Untreated hernias can often cause pain, although some patients with abdominal wall hernias report no symptoms.  Even patients without symptoms can be at risk for hernia related issues however.  Hernias can cause a “finger trap” type effect to anything that slides past the hole and gets stuck on the other side.  When abdominal organs, such as a portion of intestines, get stuck on the wrong side of a hernia defect, emergency surgery could become necessary.  This is one of the many reasons why a preemptive “elective” repair is often advised.

What should I do if I suspect that I have a hernia?

Since hernias do not go away on their own, there is no way eliminate a hernia defect without surgical repair to close the hole.  It is always a good idea to meet with a hernia surgeon to discuss consideration of an elective hernia repair surgery vs the option of a careful non-operative monitoring approach based on your individual risk factors and preferences.

What is the recovery period after hernia surgery?

Most patients are able to go home the same day as their surgery and do not need an overnight stay in the hospital.  Patients may experience some mild soreness afterwards, particularly for the first day or two.  Most patients need only a day or two off from work, unless their job requires heavy lifting.  Most patients are back in the gym, back on the golf course, or back lifting at work after just 2 weeks.

Are there minimally invasive procedures that can be used to repair hernias?

South County Hospital’s experienced team of hernia surgeons is able to offer patients robotic assisted hernia repair surgery, which has several advantages when compared to other repair techniques, especially for the repair of complex abdominal wall hernias.

What are the benefits of robotic-assisted surgery to patients?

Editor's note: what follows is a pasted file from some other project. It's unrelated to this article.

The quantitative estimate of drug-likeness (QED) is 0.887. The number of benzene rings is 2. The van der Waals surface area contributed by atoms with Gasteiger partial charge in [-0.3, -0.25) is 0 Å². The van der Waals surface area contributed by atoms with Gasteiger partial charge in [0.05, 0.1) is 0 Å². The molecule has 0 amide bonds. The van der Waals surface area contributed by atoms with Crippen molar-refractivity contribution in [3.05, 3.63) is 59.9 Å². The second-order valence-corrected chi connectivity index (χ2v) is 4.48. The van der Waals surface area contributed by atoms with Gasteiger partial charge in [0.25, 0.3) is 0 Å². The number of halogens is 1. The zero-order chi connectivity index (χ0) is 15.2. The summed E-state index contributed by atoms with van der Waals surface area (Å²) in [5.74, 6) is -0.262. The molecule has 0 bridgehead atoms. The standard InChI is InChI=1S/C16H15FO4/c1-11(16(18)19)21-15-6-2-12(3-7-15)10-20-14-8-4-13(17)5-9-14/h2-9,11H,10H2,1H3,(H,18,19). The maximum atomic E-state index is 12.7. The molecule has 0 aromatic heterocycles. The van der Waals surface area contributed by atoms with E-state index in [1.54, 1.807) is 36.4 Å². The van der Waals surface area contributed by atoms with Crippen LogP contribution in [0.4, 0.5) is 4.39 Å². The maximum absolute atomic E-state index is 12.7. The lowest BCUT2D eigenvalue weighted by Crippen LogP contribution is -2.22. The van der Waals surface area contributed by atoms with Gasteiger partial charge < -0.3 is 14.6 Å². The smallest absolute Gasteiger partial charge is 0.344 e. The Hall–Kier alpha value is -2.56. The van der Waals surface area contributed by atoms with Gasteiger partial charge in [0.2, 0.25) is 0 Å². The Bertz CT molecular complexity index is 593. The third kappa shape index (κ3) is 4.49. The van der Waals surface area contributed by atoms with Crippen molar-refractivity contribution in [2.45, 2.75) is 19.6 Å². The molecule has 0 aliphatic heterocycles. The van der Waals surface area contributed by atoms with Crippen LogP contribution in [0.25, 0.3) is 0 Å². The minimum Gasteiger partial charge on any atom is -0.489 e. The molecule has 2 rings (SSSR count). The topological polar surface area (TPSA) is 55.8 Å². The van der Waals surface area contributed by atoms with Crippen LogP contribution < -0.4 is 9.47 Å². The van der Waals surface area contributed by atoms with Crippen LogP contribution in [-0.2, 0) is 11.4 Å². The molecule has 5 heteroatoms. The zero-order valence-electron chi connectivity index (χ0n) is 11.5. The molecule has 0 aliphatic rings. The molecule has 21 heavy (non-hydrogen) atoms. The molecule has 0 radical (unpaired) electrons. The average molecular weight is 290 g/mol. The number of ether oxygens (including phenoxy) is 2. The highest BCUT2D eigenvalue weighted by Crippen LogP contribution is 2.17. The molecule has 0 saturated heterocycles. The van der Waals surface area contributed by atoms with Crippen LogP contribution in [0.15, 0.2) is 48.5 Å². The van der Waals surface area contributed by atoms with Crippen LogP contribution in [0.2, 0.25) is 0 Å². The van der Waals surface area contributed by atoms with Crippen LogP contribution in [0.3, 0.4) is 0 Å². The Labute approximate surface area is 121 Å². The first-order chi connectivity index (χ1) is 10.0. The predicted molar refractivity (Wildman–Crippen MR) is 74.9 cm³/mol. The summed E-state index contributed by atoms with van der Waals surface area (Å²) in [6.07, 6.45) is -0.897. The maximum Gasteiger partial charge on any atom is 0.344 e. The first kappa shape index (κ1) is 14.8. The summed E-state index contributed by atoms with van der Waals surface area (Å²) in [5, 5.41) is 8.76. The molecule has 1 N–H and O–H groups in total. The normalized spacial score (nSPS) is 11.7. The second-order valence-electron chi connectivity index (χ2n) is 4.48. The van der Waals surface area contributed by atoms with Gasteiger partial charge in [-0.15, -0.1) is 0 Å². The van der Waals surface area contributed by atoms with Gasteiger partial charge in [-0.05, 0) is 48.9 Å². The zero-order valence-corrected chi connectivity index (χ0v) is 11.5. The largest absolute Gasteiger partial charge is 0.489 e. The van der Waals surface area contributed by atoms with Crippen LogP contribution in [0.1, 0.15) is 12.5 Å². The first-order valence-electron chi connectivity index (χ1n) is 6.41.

In many cases, robotic assisted hernia repair surgery, an advanced minimally invasive approach, allows surgeons to offer patients the optimal combination of minimal incision size, minimal risk of complications, minimal pain, minimal downtime, and minimal risk for hernia recurrence.

How do I know which option is best for me?

Just as there are many different types of hernias, there are numerous ways that hernias can be repaired.

The technical jargon involved in hernia repair can be intimidating with acronyms such as eTEP (extended totally extraperitoneal repair), rTAPP (robotic transabdominal preperitoneal), and IPOM (Intraperitoneal Onlay Mesh) to name a few.

Essentially, Dr. Hebert said, the surgical options boil down to:

  • The instrumentation used: (Robotic, laparoscopic, or open)
  • The defect closure material used: (Stitches or mesh)
  • The layer of the repair
  • The type of anesthesia used: (Fully asleep or partially awake)

Dr. Hebert and Dr. Brady help patients navigate the advantages and disadvantages of each approach to make sure that the best option for each patient’s unique situation is chosen.

“Some patients like to know all the nitty gritty details of their hernia and the procedure used to repair it,” Dr. Hebert said. “As surgeons, Dr. Brady and I enjoy taking time with patients’ questions and are always happy to ‘talk shop’ on these topics.”

Schedule a consultation

South County Surgery
Medical Office Building
70 Kenyon Avenue, Suite 325
Wakefield, RI 02879

Phone: 401-284-1212

Joseph Brady, MD
Specialty: General Surgery
Medical School: Hahnemann University College of Medicine, Philadelphia, PA
Residency: Hahnemann University College of Medicine, Philadelphia, PA
Board Certification: American Board of General Surgery

Meet Dr. Joseph Brady >>

Jordan Hebert, DO
Specialties: General and Bariatric Surgery
Medical School: University of New England College of Osteopathic Medicine, Biddeford, ME
Residency: Hackensack University Medical Center, Hackensack, NJ
Fellowships: Anne Arundel Medical Center, Annapolis, MD, Advanced GI MIS Bariatric Surgery
Board Certification: American Osteopathic Board of Surgery

Meet Dr. Jordan Hebert >>